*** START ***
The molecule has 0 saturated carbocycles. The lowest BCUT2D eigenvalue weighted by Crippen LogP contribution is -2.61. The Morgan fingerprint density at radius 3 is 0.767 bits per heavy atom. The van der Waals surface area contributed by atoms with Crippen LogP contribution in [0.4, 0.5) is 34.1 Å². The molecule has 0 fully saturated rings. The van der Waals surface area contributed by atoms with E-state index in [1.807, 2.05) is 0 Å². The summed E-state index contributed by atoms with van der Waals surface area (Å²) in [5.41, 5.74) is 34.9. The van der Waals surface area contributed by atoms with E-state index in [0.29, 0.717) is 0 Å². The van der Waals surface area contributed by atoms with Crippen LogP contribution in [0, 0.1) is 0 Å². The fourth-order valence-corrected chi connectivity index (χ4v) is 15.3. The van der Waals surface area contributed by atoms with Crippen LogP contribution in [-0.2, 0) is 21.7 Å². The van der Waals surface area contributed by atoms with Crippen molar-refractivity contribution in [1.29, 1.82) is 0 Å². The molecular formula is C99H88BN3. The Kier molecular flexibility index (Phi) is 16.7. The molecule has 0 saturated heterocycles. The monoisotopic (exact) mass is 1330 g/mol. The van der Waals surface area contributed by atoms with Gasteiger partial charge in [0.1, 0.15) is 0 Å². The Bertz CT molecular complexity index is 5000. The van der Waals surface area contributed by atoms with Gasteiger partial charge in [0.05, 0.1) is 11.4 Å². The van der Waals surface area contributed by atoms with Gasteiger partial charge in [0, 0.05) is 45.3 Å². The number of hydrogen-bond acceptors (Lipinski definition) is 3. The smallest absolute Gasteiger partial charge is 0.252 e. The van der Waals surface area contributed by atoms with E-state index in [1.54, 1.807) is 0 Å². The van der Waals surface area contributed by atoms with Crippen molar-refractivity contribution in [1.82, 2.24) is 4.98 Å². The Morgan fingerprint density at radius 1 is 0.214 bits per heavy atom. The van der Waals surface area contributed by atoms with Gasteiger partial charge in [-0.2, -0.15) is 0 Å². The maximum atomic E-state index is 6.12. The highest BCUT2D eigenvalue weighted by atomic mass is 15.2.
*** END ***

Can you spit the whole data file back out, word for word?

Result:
The molecule has 0 saturated carbocycles. The lowest BCUT2D eigenvalue weighted by Crippen LogP contribution is -2.61. The Morgan fingerprint density at radius 3 is 0.767 bits per heavy atom. The van der Waals surface area contributed by atoms with Crippen LogP contribution in [0.4, 0.5) is 34.1 Å². The molecule has 0 fully saturated rings. The van der Waals surface area contributed by atoms with E-state index in [1.807, 2.05) is 0 Å². The summed E-state index contributed by atoms with van der Waals surface area (Å²) in [5.41, 5.74) is 34.9. The van der Waals surface area contributed by atoms with E-state index in [0.29, 0.717) is 0 Å². The van der Waals surface area contributed by atoms with Crippen LogP contribution in [0, 0.1) is 0 Å². The fourth-order valence-corrected chi connectivity index (χ4v) is 15.3. The van der Waals surface area contributed by atoms with Crippen LogP contribution in [-0.2, 0) is 21.7 Å². The van der Waals surface area contributed by atoms with Crippen molar-refractivity contribution in [1.29, 1.82) is 0 Å². The molecular formula is C99H88BN3. The Kier molecular flexibility index (Phi) is 16.7. The molecule has 0 saturated heterocycles. The monoisotopic (exact) mass is 1330 g/mol. The van der Waals surface area contributed by atoms with Gasteiger partial charge in [0.1, 0.15) is 0 Å². The Bertz CT molecular complexity index is 5000. The van der Waals surface area contributed by atoms with Gasteiger partial charge in [0.05, 0.1) is 11.4 Å². The van der Waals surface area contributed by atoms with Gasteiger partial charge in [0, 0.05) is 45.3 Å². The number of hydrogen-bond acceptors (Lipinski definition) is 3. The smallest absolute Gasteiger partial charge is 0.252 e. The van der Waals surface area contributed by atoms with E-state index in [1.54, 1.807) is 0 Å². The van der Waals surface area contributed by atoms with Crippen molar-refractivity contribution in [1.82, 2.24) is 4.98 Å². The Morgan fingerprint density at radius 1 is 0.214 bits per heavy atom. The van der Waals surface area contributed by atoms with Gasteiger partial charge in [-0.2, -0.15) is 0 Å². The maximum atomic E-state index is 6.12. The highest BCUT2D eigenvalue weighted by atomic mass is 15.2.